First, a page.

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25 years of Kushavati Labyrinth

Nandkumar Kamat

Twenty-five years have lapsed since the discovery of Kushavati riverbank rock art gallery spread over 3000 square meters comprising more than 150 petroglyphs at Pansaimal, Kevan Dhandode, Kolamb, Rivona. The team which discovered these petroglyphs on May 9, 1993 and identified the site as important archaeological treasure comprised besides myself, archaeologists Prakashchandra Shirodkar, Mangesh Deshpande, horticulturist Kalidas Sawaikar from Khandola, and architects Kamalakar and Abhijit Sadhale from Ponda.

Previously this gallery was known for centuries as “gorvarakhanyachim chitram’ or “art work by the pastorals”. This discovery showed that a river like Kushavati or Paroda, finally leading to open ocean by joining River Zuari could shelter hunter, food gatherer, stone tool wielding nomadic Mesolithic Homo sapiens. It was a typical shamanistic society which consumed hallucinogens to get “entoptic visions” under spell of the psychoactive phytochemicals, trapped and hunted wild game with stone spears and performed pre-religious ecospiritual practices and fertility rituals.

All the rock art forms, the petroglyphs at Kushavati match with similar forms found elsewhere in world and now known to be part of a universal cult of shamanistic practice of ‘sympathetic magic”. During our inspection, when I saw the deeply carved concentric circle, it was noticed that other half was buried under 75 centimetres layer of clay rich silt. The thickness of silt layer indicated the antiquity of the petroglyph. It takes 200 years in wet tropics to form one centimeter layer of soil. So the silt layer was at least 15000 years old.

However during past 25 years this rock art gallery has not been dated beyond 8500 years by any of the Indian or International experts. The sloping river bed was 14 meters away from the buried form. A tree was growing on the silt deposit. Subsequent removal of silt by archaeology department exposed the complete form. It was a seven-circuit labyrinth. It was wrong to dispose the overlying soil without subjecting it to dating techniques. The Kushavati labyrinth is considered to be one of the unique mesolithic petroglyph in India, Asia and world among similar forms and motifs. After discovery of the petroglyphs, subsequently assisted by Gurunath Pai, CIO, Field Publicity bureau and Digambar Singbal, faculty, Goa College of Art, I made a few trips to complete scientific study, morphometric measurements and documentation of the art gallery (see the original numbered photos when the site was not notified here and the published analysis of wild animals or zoomorphs can be seen here

The form was earlier wrongly identified as a Vedic ‘mandala’ and ‘triskelion’, but I showed that it was a seven circuit labyrinth petroglyph. The images of labyrinth were subjected to image analysis software and it was concluded that Kushavati labyrinth was typologically identical to world famous ‘Cretan labyrinth” (besides many other forms). These results were presented in local history seminar at Goa University in 2005 (see the paper here-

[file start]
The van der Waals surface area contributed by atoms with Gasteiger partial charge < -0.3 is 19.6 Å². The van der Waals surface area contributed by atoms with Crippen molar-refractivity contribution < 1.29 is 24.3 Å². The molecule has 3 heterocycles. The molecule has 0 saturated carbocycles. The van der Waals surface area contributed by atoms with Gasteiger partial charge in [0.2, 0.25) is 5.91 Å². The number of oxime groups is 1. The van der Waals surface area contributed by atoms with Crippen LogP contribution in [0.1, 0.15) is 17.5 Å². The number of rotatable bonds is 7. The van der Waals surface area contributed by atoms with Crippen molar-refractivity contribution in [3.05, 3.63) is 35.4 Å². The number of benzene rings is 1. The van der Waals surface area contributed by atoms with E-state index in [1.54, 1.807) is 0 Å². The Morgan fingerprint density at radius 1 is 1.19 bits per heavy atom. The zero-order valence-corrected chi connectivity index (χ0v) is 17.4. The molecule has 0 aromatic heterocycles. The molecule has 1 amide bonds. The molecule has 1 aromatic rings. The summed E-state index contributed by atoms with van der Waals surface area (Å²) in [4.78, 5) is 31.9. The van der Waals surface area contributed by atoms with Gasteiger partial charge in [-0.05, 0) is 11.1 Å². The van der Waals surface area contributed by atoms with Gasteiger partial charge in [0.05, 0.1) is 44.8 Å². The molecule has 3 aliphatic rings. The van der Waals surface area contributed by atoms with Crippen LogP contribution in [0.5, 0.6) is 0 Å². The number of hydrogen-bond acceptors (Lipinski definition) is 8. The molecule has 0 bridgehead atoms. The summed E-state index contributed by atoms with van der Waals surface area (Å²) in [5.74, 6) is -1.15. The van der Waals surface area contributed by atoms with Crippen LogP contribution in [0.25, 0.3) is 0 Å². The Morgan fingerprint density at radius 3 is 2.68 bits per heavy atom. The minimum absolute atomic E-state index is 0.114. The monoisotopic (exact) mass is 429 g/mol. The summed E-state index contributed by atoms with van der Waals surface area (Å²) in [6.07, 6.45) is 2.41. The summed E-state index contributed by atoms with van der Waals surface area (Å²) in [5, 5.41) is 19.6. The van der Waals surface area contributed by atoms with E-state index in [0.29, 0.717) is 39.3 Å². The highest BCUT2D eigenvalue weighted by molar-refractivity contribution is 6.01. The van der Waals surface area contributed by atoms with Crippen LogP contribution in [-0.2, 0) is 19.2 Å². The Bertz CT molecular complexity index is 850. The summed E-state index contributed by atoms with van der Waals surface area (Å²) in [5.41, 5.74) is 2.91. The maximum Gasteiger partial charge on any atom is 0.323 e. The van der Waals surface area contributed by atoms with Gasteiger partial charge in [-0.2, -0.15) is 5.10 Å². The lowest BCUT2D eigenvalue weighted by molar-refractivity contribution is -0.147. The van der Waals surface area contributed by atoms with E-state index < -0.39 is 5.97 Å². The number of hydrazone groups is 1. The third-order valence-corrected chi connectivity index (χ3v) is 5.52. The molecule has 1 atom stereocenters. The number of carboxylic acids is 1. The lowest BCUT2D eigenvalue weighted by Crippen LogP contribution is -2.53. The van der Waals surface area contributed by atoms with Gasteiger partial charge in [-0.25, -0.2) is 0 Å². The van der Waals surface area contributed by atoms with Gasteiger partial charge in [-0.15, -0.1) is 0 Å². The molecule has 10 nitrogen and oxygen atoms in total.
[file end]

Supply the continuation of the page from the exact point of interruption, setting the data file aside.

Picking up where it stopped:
The Mediterranean island of Crete had a sophisticated Bronze Age civilization, from about 1850 to 1450 BC and predated the Greek Classical Age by a thousand years. In her book ‘The riddle of the labyrinth (2013) The Quest to Crack an Ancient Code and the Uncovering of a Lost Civilisation’, Margalit Fox informs us that “as Classical Greek myth told it afterward, King Minos had presided over a powerful maritime empire centered at Knossos. It was for Minos, legend held, that the architect Daedalus had built the Cretan labyrinth, which housed at its center the fearsome Minotaur—half-man, half-bull. And it was Minos’s daughter, Ariadne, with her ball of red thread, who helped her lover, Theseus, escape from the labyrinth, where he had been sent to be sacrificed. “The link between labyrinth and the cult of bull is clear. The shortest route to Goa from Crete via Persian Gulf is 5362 kilometres.

So in the course of Paleolithic human migrations certain entoptic ecospiritual symbols or motifs like labyrinth diffused out of Africa. Those who settled in Crete used it in a different manner than those who arrived in Goa. The people of pre Indus civilization, Kushavati hunters carved many bovids (gaur, zebu bulls) and cervids (deer, antelopes). They knew nothing about religion or philosophy. But they had visions, saw swirling forms under trance and carved those on the rock.

From centre to the perimeter, the Kushavati labyrinth measures 132 centimetres. The seven grooves are 3 to 6 centimetres wide, upto 2 centimetres deep and ridges are 7 to 19 centimetres wide – clearly indicating that the makers of the labyrinth were not employing any measuring tool or a metallic (bronze or Iron) implements. Its carving could have taken a very long period on the hard laterite platform with heavy stone chisel and hammer. The Kushavati river bed, full of quartz pebbles was an excellent source of readymade stone implements. Kushavati labyrinth has been interpreted by Ajit Kumar as gate to heaven for the deceased soul. For Goa however the Kushavati labyrinth would remain a priceless asset, one of world’s most ancient ecospiritual motif until eroded, disfigured or vandalized by irresponsible picnickers.

For a more complete understanding of ‘labyrinths’ in India, readers are advised to refer to the paper ‘Labyrinths in Rock Art: Morphology and Meaning with Special Reference to India’ by Ajit Kumar, Department of Archaeology, University of Kerala (

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